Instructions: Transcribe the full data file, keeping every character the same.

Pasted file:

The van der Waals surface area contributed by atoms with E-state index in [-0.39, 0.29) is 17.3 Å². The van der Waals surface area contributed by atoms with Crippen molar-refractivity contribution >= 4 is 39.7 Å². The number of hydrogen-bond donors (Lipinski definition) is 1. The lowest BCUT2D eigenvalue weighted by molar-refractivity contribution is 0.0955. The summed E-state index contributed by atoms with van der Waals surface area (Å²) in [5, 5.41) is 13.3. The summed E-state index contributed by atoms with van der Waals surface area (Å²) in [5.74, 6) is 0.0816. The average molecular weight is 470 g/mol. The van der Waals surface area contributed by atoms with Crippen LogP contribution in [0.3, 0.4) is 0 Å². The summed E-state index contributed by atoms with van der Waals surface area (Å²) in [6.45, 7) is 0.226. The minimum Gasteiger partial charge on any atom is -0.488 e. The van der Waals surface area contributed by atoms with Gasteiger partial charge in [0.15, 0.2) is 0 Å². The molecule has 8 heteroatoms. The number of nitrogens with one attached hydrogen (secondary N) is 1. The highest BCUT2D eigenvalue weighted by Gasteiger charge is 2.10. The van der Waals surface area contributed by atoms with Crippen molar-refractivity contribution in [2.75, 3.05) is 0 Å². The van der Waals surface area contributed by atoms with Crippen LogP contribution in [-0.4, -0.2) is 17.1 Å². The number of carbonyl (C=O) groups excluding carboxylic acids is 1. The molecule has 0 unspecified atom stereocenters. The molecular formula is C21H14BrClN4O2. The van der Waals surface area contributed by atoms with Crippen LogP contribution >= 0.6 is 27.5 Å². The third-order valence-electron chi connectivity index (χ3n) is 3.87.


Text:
The van der Waals surface area contributed by atoms with E-state index in [-0.39, 0.29) is 17.3 Å². The van der Waals surface area contributed by atoms with Crippen molar-refractivity contribution >= 4 is 39.7 Å². The number of hydrogen-bond donors (Lipinski definition) is 1. The lowest BCUT2D eigenvalue weighted by molar-refractivity contribution is 0.0955. The summed E-state index contributed by atoms with van der Waals surface area (Å²) in [5, 5.41) is 13.3. The summed E-state index contributed by atoms with van der Waals surface area (Å²) in [5.74, 6) is 0.0816. The average molecular weight is 470 g/mol. The van der Waals surface area contributed by atoms with Crippen LogP contribution in [0.3, 0.4) is 0 Å². The summed E-state index contributed by atoms with van der Waals surface area (Å²) in [6.45, 7) is 0.226. The minimum Gasteiger partial charge on any atom is -0.488 e. The van der Waals surface area contributed by atoms with Gasteiger partial charge in [0.15, 0.2) is 0 Å². The molecule has 8 heteroatoms. The number of nitrogens with one attached hydrogen (secondary N) is 1. The highest BCUT2D eigenvalue weighted by Gasteiger charge is 2.10. The van der Waals surface area contributed by atoms with Crippen molar-refractivity contribution in [2.75, 3.05) is 0 Å². The van der Waals surface area contributed by atoms with Crippen LogP contribution in [-0.4, -0.2) is 17.1 Å². The number of carbonyl (C=O) groups excluding carboxylic acids is 1. The molecule has 0 unspecified atom stereocenters. The molecular formula is C21H14BrClN4O2. The van der Waals surface area contributed by atoms with Crippen LogP contribution >= 0.6 is 27.5 Å². The third-order valence-electron chi connectivity index (χ3n) is 3.87.